Monday, July 23, 2012

Pick up Manual? [Y/N]

Instead of writing a long story about project management or Rock festivals & poop, why not do a shorter week-progress-report again, like in the old days?

Asides being a bit sick (thank you for passing the fever, girlfriend) in this stupid country where our summer days are filled with gray rainy clouds for 4 years in a row, last week’s programming was mainly focused on.... excited already? Real-time Global Illumination? Monster Inverse Kinematic animations? Superfast path-finding algorithms? Particle Accelerators?... Better, I programmed how to pick up an object! An old fashioned chipcard-key, to be exact. Spectacular. But don't think this was a five minute job, no no. If you programmed games, or red this blog before, you know that seemingly simple things often Have a whole lot more going on under the hood.

But wait a minute, didn't the "Minecraft" guy in the first T22 demo already pick up an hourglass or something? Yep, but don't forget pretty much the entire game-logic code has been replaced with state-machines and custom modules per object in the meanwhile. So, that code became obsolete, and ever since we didn't pick up flashlights or hourglasses again. But since Demo3 shall show some actual gameplay again, and collecting items is one of those basal game-mechanics... Mario picks up mushrooms, Doom Spacemarine grabs ammunition, Guybrush Threepwood collects all kind of crazy stuff, even damn Pacman already collected orbs. Or something. So, about time to fix this feature again. Including a real inventory screen, though we still need someone to draw the UI for that. Maybe our drawer Pablo knows a girl, but we'll have to wait till she finished her holidays and answers. Making this UI is pretty important though, because I program nothing without having good-to-look-at materials to work with. I'm not talking about that girl, I mean it requires textures, 3D objects, maps, sound or screen menu's to trigger my programming sparkles. Working with temporary “dummies” is like making a cardboard Gameboy for yourself as you can’t effort a real one.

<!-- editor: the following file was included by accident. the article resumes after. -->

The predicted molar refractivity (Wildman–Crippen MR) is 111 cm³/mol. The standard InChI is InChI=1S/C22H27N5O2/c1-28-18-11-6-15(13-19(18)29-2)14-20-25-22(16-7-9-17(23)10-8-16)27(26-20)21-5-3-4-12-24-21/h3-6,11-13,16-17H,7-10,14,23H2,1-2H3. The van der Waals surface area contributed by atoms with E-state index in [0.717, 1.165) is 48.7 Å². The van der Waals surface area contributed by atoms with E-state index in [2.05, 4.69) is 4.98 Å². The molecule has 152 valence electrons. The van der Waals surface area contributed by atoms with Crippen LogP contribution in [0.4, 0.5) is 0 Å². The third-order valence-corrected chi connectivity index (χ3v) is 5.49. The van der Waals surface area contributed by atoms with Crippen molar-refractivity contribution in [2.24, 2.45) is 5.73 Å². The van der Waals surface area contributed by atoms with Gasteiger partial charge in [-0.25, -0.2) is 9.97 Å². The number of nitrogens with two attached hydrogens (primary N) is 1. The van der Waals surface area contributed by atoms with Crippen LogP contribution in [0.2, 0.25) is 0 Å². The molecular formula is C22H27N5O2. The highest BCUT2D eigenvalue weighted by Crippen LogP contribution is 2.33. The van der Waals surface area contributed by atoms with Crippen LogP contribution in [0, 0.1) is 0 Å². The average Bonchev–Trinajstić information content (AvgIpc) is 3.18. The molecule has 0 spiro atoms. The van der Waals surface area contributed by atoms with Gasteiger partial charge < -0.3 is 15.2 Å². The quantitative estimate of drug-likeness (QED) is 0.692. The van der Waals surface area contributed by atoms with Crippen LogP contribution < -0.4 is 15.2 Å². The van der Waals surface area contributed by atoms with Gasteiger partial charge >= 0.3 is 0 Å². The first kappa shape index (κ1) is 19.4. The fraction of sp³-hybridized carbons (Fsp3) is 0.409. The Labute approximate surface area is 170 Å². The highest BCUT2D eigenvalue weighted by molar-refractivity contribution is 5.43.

Yet, the ugly "Pick-up" symbol is a dummy so far. Waiting to get it replaced with something good.

Picking up an object sounds like a pretty simple feature to program, and well, it is. But it's not just about "picking up X". It's about interaction with other (living) entities in the game-world in general. A keycard can be "picked up", a lever can be "pulled", an interesting thing can be "examined", a toilet can be "flushed", a guy can be "talked" to, or "smacked in the face" if it was a badguy. Just think about all the available actions you often see popping up in the screen in nowadays screens. These are “context-sensitive”. Stand near a door, and your player gets the ability to open it. The available action depends on:
- Where does the player stand? Where is he looking at?
- Is the player able to interact right now (depends on state/pose)?
- What kind of actions does the target-item offer? A brick probably offers different possibilities than a sexdoll or Enigma computer.